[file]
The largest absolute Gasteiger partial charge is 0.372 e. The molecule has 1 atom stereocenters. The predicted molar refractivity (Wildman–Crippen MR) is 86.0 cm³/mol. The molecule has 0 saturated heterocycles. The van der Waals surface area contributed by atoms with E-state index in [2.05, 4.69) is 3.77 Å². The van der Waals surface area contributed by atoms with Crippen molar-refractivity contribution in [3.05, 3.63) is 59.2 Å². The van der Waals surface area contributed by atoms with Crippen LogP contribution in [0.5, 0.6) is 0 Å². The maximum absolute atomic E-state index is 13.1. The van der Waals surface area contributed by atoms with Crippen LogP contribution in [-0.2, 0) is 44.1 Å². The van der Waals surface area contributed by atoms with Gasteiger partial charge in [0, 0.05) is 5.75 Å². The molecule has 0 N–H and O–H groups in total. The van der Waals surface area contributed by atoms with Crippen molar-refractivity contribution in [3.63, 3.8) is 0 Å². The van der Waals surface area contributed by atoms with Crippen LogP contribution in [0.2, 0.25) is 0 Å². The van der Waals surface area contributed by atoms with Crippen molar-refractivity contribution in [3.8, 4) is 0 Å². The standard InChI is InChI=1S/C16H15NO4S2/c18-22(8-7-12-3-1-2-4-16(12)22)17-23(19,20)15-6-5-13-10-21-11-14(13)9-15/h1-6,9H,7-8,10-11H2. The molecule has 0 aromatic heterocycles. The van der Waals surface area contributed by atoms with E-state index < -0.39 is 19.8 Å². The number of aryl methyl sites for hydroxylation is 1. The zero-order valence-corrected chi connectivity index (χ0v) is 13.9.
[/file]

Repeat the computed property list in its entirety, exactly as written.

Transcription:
The largest absolute Gasteiger partial charge is 0.372 e. The molecule has 1 atom stereocenters. The predicted molar refractivity (Wildman–Crippen MR) is 86.0 cm³/mol. The molecule has 0 saturated heterocycles. The van der Waals surface area contributed by atoms with E-state index in [2.05, 4.69) is 3.77 Å². The van der Waals surface area contributed by atoms with Crippen molar-refractivity contribution in [3.05, 3.63) is 59.2 Å². The van der Waals surface area contributed by atoms with Crippen LogP contribution in [0.5, 0.6) is 0 Å². The maximum absolute atomic E-state index is 13.1. The van der Waals surface area contributed by atoms with Crippen LogP contribution in [-0.2, 0) is 44.1 Å². The van der Waals surface area contributed by atoms with Gasteiger partial charge in [0, 0.05) is 5.75 Å². The molecule has 0 N–H and O–H groups in total. The van der Waals surface area contributed by atoms with Crippen molar-refractivity contribution in [3.63, 3.8) is 0 Å². The van der Waals surface area contributed by atoms with Crippen LogP contribution in [0.2, 0.25) is 0 Å². The van der Waals surface area contributed by atoms with Crippen molar-refractivity contribution in [3.8, 4) is 0 Å². The standard InChI is InChI=1S/C16H15NO4S2/c18-22(8-7-12-3-1-2-4-16(12)22)17-23(19,20)15-6-5-13-10-21-11-14(13)9-15/h1-6,9H,7-8,10-11H2. The molecule has 0 aromatic heterocycles. The van der Waals surface area contributed by atoms with E-state index < -0.39 is 19.8 Å². The number of aryl methyl sites for hydroxylation is 1. The zero-order valence-corrected chi connectivity index (χ0v) is 13.9.